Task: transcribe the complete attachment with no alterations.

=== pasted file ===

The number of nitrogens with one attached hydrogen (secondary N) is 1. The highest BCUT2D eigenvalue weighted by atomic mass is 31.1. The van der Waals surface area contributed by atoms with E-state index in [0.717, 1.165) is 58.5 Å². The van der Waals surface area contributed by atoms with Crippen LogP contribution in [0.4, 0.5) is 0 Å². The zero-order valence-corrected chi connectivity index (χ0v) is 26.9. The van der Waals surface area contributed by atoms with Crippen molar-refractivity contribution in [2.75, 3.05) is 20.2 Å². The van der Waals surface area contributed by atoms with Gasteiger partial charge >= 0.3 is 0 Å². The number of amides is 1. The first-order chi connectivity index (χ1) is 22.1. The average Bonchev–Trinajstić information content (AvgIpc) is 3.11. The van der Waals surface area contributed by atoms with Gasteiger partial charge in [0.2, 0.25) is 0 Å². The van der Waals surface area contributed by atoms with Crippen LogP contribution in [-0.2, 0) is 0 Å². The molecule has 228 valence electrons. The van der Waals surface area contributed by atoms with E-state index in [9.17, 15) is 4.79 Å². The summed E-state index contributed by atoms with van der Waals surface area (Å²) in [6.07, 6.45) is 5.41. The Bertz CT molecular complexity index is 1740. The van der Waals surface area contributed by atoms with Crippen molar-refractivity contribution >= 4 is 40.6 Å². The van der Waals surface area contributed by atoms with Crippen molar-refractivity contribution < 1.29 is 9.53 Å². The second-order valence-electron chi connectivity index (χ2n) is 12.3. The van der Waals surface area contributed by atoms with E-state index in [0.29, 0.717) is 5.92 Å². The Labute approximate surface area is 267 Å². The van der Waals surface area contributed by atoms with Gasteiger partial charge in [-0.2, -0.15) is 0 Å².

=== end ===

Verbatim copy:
The number of nitrogens with one attached hydrogen (secondary N) is 1. The highest BCUT2D eigenvalue weighted by atomic mass is 31.1. The van der Waals surface area contributed by atoms with E-state index in [0.717, 1.165) is 58.5 Å². The van der Waals surface area contributed by atoms with Crippen LogP contribution in [0.4, 0.5) is 0 Å². The zero-order valence-corrected chi connectivity index (χ0v) is 26.9. The van der Waals surface area contributed by atoms with Crippen molar-refractivity contribution in [2.75, 3.05) is 20.2 Å². The van der Waals surface area contributed by atoms with Gasteiger partial charge >= 0.3 is 0 Å². The number of amides is 1. The first-order chi connectivity index (χ1) is 22.1. The average Bonchev–Trinajstić information content (AvgIpc) is 3.11. The van der Waals surface area contributed by atoms with Gasteiger partial charge in [0.2, 0.25) is 0 Å². The van der Waals surface area contributed by atoms with Crippen LogP contribution in [-0.2, 0) is 0 Å². The molecule has 228 valence electrons. The van der Waals surface area contributed by atoms with E-state index in [9.17, 15) is 4.79 Å². The summed E-state index contributed by atoms with van der Waals surface area (Å²) in [6.07, 6.45) is 5.41. The Bertz CT molecular complexity index is 1740. The van der Waals surface area contributed by atoms with Crippen molar-refractivity contribution >= 4 is 40.6 Å². The van der Waals surface area contributed by atoms with Crippen molar-refractivity contribution < 1.29 is 9.53 Å². The second-order valence-electron chi connectivity index (χ2n) is 12.3. The van der Waals surface area contributed by atoms with E-state index in [0.29, 0.717) is 5.92 Å². The Labute approximate surface area is 267 Å². The van der Waals surface area contributed by atoms with Gasteiger partial charge in [-0.2, -0.15) is 0 Å².